Inclusion of three-year-olds is not a NIEER benchmark.

Research also shows that two years of preschool makes the largest impact for children who face barriers to success. Inclusion of three-year-olds is a strength of Oregon’s preschool approach.

Competitive and fair teacher compensation is not a NIEER benchmark.

Low wages for preschool teachers undermine quality for children. In Oregon, Preschool Promise and Head Start have increased educator wages.

NIEER does not measure supports for quality from a resourced system.

States like New Jersey have seen success by taking a comprehensive approach to investing in preschool, workforce, and infrastructure. States that invest in preschool slots without supportive resources to ensure success are less successful.

 

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Rob Grunewald on the Economic Impact of Early Childhood Investments

Rob Grunewald on the Economic Impact of Early Childhood Investments

In this episode of The Early Link Podcast, we speak with Rob Grunewald, an economist who advocates for investments in early childhood programs and services.

Rob Grunewald is an economist with the Federal Reserve Bank of Minneapolis. He conducts research on community development and regional economic issues and co-authored a report called “Early Childhood Development: Economic Development with a High Public Return.”

Background

There are 12 Federal Reserve banks in the US, and the Minneapolis Federal Reserve serves Minnesota, northern WI and MI, Dakotas, and Montana. The mission of the Federal Reserve banks is to provide the nation with stable monetary policy and a safe and flexible financial system. This includes deciding which investments will have the most positive effect on the local economy.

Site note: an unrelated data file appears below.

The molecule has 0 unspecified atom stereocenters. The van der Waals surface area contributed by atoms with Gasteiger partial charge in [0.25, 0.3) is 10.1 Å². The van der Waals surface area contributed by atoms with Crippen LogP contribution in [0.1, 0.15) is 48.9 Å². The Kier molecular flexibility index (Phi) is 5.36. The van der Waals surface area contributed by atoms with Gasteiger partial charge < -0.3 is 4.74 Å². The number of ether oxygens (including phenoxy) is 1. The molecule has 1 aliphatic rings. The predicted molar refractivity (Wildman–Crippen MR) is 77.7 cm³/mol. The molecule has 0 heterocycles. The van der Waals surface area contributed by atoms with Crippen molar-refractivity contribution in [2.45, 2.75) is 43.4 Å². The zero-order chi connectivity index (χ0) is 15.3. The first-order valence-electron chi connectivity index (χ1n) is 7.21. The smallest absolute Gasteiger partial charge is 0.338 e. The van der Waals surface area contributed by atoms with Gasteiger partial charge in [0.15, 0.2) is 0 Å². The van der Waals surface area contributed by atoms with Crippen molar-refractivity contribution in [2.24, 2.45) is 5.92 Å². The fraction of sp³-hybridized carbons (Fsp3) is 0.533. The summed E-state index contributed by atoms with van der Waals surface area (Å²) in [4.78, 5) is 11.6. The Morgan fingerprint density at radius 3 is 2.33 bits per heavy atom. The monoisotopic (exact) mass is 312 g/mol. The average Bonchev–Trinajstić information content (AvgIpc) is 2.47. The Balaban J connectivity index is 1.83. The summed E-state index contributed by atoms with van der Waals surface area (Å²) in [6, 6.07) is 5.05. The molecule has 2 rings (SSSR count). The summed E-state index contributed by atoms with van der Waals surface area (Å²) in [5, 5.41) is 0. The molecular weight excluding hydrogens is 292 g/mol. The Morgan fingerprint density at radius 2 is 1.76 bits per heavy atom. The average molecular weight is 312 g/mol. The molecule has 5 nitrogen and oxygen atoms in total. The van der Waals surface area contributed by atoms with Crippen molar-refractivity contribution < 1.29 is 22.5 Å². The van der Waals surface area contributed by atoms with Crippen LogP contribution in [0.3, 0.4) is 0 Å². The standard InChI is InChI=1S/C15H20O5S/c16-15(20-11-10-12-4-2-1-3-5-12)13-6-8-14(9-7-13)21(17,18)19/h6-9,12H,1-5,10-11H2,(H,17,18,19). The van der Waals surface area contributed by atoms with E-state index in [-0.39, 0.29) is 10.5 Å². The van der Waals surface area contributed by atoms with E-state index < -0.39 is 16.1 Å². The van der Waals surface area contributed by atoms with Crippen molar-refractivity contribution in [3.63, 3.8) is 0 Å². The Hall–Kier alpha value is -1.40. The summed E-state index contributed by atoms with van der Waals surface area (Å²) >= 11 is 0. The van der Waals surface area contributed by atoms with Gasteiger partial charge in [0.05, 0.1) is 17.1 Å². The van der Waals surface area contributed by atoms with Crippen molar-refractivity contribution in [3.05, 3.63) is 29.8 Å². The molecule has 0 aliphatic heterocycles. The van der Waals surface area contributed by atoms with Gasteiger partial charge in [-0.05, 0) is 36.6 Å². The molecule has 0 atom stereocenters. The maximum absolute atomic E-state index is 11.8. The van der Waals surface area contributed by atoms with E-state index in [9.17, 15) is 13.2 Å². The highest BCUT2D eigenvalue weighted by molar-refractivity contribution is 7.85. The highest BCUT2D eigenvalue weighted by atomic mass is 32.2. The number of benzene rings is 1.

The Federal Reserve Bank of Minneapolis’ interest in supporting early childhood development programs is important because these programs are rarely portrayed as economic development initiatives. If such programs exist they are usually at the bottom of the economic development lists for state and local governments. However, research has shown that is a mistake. Early childhood development programs should be at the top of the list. Most of the numerous projects and initiatives that state and local governments fund in the name of creating new private businesses and new jobs result in few public benefits. In contrast, studies liked the ones cited in Grunewald’s report find that well-focused investments in early childhood development yield high public as well as private returns.